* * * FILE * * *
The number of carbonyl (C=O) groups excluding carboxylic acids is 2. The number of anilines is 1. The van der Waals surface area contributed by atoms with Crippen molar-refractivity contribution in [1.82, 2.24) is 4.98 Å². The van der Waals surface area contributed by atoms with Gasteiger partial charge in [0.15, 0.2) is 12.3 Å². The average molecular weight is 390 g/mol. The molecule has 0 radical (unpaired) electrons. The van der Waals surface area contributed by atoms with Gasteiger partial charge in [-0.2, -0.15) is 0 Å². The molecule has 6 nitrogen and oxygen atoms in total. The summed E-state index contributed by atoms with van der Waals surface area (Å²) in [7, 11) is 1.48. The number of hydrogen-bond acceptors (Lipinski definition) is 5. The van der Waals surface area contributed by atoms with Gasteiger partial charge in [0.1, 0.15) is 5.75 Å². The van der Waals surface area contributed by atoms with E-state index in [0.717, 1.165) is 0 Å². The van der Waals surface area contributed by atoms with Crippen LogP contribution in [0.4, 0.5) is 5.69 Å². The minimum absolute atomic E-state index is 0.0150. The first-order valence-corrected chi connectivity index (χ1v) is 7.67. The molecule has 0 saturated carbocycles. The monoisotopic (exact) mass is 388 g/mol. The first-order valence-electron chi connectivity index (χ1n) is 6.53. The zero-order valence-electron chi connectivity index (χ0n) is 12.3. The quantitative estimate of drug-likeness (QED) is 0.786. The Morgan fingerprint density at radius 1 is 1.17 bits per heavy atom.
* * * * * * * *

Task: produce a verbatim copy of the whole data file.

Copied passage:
The number of carbonyl (C=O) groups excluding carboxylic acids is 2. The number of anilines is 1. The van der Waals surface area contributed by atoms with Crippen molar-refractivity contribution in [1.82, 2.24) is 4.98 Å². The van der Waals surface area contributed by atoms with Gasteiger partial charge in [0.15, 0.2) is 12.3 Å². The average molecular weight is 390 g/mol. The molecule has 0 radical (unpaired) electrons. The van der Waals surface area contributed by atoms with Gasteiger partial charge in [-0.2, -0.15) is 0 Å². The molecule has 6 nitrogen and oxygen atoms in total. The summed E-state index contributed by atoms with van der Waals surface area (Å²) in [7, 11) is 1.48. The number of hydrogen-bond acceptors (Lipinski definition) is 5. The van der Waals surface area contributed by atoms with Gasteiger partial charge in [0.1, 0.15) is 5.75 Å². The van der Waals surface area contributed by atoms with E-state index in [0.717, 1.165) is 0 Å². The van der Waals surface area contributed by atoms with Crippen LogP contribution in [0.4, 0.5) is 5.69 Å². The minimum absolute atomic E-state index is 0.0150. The first-order valence-corrected chi connectivity index (χ1v) is 7.67. The molecule has 0 saturated carbocycles. The monoisotopic (exact) mass is 388 g/mol. The first-order valence-electron chi connectivity index (χ1n) is 6.53. The zero-order valence-electron chi connectivity index (χ0n) is 12.3. The quantitative estimate of drug-likeness (QED) is 0.786. The Morgan fingerprint density at radius 1 is 1.17 bits per heavy atom.